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Studies find 'insufficient evidence' to support herbal, dietary supplements for weight loss

Published May 10, 2021 11:47 am

The first global review of complementary medicines for weight loss in 16 years suggests that their use cannot be justified on the basis of current evidence.

The findings of two studies, being presented at The European Congress on Obesity (ECO) held online this year, suggest that although some herbal and dietary supplements show statistically greater weight loss than placebo, it is not enough to benefit health, and the authors call for more research into their long-term safety. 

"Over-the-counter herbal and dietary supplements promoted for weight loss are increasingly popular, but unlike pharmaceutical drugs, clinical evidence for their safety and effectiveness is not required before they hit the market", said lead author Erica Bessell from the University of Sydney in Australia.

"Our rigorous assessment of the best available evidence finds that there is insufficient evidence to recommend these supplements for weight loss. Even though most supplements appear safe for short term consumption, they are not going to provide weight loss that is clinically meaningful."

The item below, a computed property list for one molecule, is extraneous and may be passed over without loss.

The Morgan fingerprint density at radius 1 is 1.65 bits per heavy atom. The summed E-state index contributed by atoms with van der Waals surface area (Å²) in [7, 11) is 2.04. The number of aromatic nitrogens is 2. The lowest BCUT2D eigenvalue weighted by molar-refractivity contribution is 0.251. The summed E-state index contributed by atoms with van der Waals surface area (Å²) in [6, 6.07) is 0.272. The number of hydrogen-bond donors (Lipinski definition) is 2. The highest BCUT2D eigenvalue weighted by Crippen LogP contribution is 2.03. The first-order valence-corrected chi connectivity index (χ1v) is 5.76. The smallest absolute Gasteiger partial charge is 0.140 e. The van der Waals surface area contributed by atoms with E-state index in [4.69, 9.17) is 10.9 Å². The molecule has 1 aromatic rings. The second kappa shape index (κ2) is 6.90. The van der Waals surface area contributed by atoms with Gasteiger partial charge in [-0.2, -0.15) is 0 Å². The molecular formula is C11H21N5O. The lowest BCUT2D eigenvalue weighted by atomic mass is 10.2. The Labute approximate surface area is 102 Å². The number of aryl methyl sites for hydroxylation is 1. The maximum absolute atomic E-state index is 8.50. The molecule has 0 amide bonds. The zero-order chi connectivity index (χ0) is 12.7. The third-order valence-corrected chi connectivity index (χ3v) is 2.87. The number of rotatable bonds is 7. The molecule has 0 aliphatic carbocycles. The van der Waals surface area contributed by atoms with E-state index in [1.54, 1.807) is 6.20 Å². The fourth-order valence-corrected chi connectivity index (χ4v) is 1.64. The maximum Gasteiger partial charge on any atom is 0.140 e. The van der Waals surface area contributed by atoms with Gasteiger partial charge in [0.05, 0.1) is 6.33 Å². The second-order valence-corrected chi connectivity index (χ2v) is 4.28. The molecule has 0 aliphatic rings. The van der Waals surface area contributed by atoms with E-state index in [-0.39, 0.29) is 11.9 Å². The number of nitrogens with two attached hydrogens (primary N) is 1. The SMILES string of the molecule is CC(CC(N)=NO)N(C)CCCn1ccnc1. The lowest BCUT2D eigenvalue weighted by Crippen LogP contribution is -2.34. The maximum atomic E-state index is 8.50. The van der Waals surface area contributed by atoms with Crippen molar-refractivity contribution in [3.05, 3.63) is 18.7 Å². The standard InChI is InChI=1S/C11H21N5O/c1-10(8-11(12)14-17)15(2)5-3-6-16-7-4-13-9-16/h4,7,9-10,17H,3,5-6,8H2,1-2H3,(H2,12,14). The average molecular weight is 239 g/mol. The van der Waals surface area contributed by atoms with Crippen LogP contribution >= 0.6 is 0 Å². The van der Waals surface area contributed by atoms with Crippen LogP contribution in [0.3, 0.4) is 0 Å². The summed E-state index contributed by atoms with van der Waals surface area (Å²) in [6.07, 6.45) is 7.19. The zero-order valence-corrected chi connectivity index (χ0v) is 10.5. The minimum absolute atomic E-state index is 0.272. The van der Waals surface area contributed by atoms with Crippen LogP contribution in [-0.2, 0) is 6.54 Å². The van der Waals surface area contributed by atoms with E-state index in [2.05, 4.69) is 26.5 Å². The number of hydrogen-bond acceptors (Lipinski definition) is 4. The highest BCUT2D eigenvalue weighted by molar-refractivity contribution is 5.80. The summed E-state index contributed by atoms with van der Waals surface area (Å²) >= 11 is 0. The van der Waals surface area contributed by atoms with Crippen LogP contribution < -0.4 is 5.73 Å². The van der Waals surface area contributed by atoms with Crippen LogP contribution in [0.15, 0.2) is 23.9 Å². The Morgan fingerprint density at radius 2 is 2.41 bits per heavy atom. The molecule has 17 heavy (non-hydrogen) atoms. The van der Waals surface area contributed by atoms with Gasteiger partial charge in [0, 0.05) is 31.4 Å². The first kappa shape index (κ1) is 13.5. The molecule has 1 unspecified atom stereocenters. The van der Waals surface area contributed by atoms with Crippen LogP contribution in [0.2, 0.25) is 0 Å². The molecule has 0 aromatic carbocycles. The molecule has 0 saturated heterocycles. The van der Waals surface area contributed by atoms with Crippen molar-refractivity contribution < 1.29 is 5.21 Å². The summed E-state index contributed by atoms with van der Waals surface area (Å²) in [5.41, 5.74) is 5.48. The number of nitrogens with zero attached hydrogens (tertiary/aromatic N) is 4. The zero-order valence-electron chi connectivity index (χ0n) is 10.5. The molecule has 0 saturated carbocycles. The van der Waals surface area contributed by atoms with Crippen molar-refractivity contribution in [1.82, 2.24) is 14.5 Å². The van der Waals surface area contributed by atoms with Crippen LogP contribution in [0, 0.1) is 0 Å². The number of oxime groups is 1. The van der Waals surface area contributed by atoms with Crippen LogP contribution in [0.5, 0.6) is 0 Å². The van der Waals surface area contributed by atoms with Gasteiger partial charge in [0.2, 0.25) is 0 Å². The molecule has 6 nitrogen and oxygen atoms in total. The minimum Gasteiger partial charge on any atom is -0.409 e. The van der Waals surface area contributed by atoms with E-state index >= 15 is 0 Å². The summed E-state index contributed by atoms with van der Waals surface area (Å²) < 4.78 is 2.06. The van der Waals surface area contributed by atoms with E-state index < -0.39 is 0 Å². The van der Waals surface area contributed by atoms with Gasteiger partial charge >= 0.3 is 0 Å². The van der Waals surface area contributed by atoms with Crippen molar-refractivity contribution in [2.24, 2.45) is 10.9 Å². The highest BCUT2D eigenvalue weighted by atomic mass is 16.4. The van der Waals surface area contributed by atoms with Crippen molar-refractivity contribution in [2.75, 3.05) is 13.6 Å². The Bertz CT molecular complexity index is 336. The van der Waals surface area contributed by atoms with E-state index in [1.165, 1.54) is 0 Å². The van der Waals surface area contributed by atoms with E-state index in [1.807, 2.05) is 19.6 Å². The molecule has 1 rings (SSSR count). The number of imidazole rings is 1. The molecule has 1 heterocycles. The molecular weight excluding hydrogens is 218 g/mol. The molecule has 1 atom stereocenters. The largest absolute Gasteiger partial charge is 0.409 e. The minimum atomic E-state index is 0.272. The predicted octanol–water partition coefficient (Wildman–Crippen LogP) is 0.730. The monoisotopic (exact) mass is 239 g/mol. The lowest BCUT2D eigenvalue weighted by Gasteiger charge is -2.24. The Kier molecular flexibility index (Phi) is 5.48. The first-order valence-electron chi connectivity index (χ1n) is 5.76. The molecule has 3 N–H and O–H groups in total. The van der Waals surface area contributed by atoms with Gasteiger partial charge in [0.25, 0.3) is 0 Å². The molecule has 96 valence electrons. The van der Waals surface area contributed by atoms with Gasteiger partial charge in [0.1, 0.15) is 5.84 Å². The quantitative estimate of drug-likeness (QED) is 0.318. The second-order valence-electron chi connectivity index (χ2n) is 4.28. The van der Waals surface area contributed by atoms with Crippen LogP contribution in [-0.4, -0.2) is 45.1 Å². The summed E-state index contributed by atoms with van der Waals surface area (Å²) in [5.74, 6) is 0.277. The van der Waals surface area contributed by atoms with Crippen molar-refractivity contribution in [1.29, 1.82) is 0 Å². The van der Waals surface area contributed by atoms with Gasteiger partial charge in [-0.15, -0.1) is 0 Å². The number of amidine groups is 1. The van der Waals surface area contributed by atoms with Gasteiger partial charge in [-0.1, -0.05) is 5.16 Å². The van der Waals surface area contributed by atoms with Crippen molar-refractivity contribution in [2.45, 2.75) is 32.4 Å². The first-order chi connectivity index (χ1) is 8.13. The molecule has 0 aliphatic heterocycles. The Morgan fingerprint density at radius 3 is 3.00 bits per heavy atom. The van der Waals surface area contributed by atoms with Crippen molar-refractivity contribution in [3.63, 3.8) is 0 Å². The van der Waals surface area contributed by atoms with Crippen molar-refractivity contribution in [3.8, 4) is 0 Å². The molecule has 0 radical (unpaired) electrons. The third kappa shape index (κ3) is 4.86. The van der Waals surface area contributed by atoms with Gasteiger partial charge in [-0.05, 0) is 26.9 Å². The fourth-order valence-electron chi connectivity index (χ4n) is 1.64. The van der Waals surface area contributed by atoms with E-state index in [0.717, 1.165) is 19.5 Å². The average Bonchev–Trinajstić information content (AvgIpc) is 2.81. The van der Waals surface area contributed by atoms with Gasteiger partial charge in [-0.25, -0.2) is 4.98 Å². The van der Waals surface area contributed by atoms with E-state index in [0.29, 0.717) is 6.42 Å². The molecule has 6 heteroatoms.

The report covered herbal supplements, containing a whole plant or combinations of plants as the active ingredient, and dietary supplements containing naturally occurring isolated compounds from plants and animal products, such as fibres, fats, proteins, and antioxidants. They can be purchased as pills, powders and liquids.

Estimates suggest that 15% of Americans trying to lose weight have tried a weight loss supplement, a $41 billion (P2 trillion) global industry in 2020. Despite their increasing popularity, it has been 16 years since the last review of the scientific literature on all available herbal and dietary supplements.

"Herbal and dietary supplements might seem like a quick-fix solution to weight problems, but people need to be aware of how little we actually know about them," said Bessell.

"Very few high-quality studies have been done on some supplements with little data on long-term effectiveness. What's more, many trials are small and poorly designed, and some don't report on the composition of the supplements being investigated. The tremendous growth in the industry and popularity of these products underscores the urgency for conducting larger more rigorous studies to have reasonable assurance of their safety and effectiveness for weight loss." (ANI)